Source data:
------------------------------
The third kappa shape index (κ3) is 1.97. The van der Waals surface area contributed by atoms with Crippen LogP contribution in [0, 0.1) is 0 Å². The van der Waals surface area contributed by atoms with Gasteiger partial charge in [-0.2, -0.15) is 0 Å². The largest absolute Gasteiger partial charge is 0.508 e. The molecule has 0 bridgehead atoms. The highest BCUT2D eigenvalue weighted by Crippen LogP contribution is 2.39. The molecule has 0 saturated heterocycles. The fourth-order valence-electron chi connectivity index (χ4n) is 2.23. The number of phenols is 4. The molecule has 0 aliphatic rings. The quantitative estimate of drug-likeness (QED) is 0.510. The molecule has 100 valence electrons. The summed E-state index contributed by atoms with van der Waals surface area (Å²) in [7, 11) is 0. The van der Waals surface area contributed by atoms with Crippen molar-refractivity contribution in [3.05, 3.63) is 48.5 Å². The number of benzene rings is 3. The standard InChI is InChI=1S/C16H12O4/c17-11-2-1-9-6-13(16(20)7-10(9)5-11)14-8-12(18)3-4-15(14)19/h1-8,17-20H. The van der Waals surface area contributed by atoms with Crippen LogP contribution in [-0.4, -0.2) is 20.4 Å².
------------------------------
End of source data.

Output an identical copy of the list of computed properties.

The third kappa shape index (κ3) is 1.97. The van der Waals surface area contributed by atoms with Crippen LogP contribution in [0, 0.1) is 0 Å². The van der Waals surface area contributed by atoms with Gasteiger partial charge in [-0.2, -0.15) is 0 Å². The largest absolute Gasteiger partial charge is 0.508 e. The molecule has 0 bridgehead atoms. The highest BCUT2D eigenvalue weighted by Crippen LogP contribution is 2.39. The molecule has 0 saturated heterocycles. The fourth-order valence-electron chi connectivity index (χ4n) is 2.23. The number of phenols is 4. The molecule has 0 aliphatic rings. The quantitative estimate of drug-likeness (QED) is 0.510. The molecule has 100 valence electrons. The summed E-state index contributed by atoms with van der Waals surface area (Å²) in [7, 11) is 0. The van der Waals surface area contributed by atoms with Crippen molar-refractivity contribution in [3.05, 3.63) is 48.5 Å². The number of benzene rings is 3. The standard InChI is InChI=1S/C16H12O4/c17-11-2-1-9-6-13(16(20)7-10(9)5-11)14-8-12(18)3-4-15(14)19/h1-8,17-20H. The van der Waals surface area contributed by atoms with Crippen LogP contribution in [-0.4, -0.2) is 20.4 Å².